FOR any business, identifying potential customers and growing its client base will be crucial to its success and perhaps even survival.
There may be opportunities for businesses to offer their products or services to organisations that have specific procurement requirements, such as having approved supplier lists or those that have a need for quotations or tenders to be submitted in order to award a contract.
Tendering can on the surface appear to be quite a complicated process but in fact it is fairly straightforward. Submitting a tender is common practice for businesses supplying goods or services to other businesses or the public sector, so for most companies it is important to understand the process and learn how to respond in the best possible way.
At a basic level you expect to quote for a job or write a letter saying why you should be given the business. More formal tenders often apply to larger jobs or for supply contracts spread over a longer period of time. Public sector work in particular -– ranging from your local council or hospital to a central government department – has specific tendering processes. Even if you don't win the work, writing a tender can clarify your aims, strengths and weaknesses and you can learn for next time by asking for feedback on your bid. It raises your profile with the customer and helps you learn about customers' needs and expectations.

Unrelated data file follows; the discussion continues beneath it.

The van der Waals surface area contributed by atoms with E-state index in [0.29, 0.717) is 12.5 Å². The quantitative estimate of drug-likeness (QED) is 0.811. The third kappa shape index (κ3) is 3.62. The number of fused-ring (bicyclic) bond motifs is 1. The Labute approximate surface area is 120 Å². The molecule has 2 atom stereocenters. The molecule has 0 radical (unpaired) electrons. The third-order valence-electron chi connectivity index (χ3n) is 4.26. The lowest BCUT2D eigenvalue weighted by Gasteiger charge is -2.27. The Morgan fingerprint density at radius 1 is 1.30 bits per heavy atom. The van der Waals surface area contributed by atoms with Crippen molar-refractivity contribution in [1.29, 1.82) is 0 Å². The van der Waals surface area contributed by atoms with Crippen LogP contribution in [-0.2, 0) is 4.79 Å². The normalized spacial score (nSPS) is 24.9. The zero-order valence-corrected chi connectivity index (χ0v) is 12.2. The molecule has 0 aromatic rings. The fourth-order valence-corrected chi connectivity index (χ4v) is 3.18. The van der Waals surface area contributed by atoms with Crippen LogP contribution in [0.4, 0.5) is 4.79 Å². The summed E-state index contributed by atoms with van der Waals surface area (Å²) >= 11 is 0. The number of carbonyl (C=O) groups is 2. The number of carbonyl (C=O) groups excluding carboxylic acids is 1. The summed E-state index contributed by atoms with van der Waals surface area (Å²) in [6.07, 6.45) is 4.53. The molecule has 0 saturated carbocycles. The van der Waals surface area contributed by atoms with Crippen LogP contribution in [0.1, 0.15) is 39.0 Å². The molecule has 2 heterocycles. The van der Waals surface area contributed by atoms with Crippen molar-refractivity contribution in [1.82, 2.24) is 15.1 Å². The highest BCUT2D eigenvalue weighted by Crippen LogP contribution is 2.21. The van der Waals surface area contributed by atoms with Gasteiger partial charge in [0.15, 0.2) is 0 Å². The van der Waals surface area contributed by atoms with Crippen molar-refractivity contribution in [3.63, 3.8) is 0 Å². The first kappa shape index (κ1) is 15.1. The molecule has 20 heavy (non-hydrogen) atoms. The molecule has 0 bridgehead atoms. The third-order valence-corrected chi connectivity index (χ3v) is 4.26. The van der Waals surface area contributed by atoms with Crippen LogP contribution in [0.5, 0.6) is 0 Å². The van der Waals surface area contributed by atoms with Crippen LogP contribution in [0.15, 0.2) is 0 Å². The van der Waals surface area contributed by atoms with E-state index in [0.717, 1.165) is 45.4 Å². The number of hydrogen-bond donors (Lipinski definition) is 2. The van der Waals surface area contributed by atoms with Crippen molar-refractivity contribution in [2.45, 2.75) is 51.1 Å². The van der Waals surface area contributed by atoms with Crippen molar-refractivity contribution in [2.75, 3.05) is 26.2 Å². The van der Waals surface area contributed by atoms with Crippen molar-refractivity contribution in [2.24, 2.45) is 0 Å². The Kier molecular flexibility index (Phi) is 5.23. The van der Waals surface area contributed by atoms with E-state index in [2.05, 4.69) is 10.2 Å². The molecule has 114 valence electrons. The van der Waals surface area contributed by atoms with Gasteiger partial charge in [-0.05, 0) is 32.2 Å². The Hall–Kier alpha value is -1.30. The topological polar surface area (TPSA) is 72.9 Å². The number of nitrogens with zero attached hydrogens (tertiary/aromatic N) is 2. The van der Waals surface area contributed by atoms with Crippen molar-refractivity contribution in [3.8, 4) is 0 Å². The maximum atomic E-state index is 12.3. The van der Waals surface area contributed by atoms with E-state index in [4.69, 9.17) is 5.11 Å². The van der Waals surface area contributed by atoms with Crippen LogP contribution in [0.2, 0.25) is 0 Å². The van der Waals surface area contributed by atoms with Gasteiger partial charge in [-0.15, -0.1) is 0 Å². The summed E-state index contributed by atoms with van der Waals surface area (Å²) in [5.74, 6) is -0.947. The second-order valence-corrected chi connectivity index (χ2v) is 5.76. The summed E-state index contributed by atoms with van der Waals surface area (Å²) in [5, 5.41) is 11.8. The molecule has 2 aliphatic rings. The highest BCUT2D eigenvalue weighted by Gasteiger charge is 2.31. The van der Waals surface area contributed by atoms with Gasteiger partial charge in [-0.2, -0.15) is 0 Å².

So how do you find out about and generate tendering opportunities? For private sector contracts start by building contacts with potential customers. As a matter of course, research developments and follow up on reports, such as newspaper articles that may lead to or identify a demand for your products or services.
Public sector contracts often have to be published, so following up contract notices is the easiest way of finding these opportunities. It is also worthwhile to monitor online government tender notices – see the Supply2.gov.uk website – or for larger contracts to visit the Tenders Electronic Daily (TED) website, at http://ted.europa.eu/TED/main/ HomePage.do. For non-EU public sector contracts, the UKTI website is a useful source of information – http://www.uktradeinvest.gov.uk .
When drafting a tender, a good starting point is to make a list of all the questions you would ask if a company was submitting a tender to you. For further information about Business Link visit www.businesslink.gov.uk/northeast or call 0845 600 9 006.
Tracy Clarkson of Business Link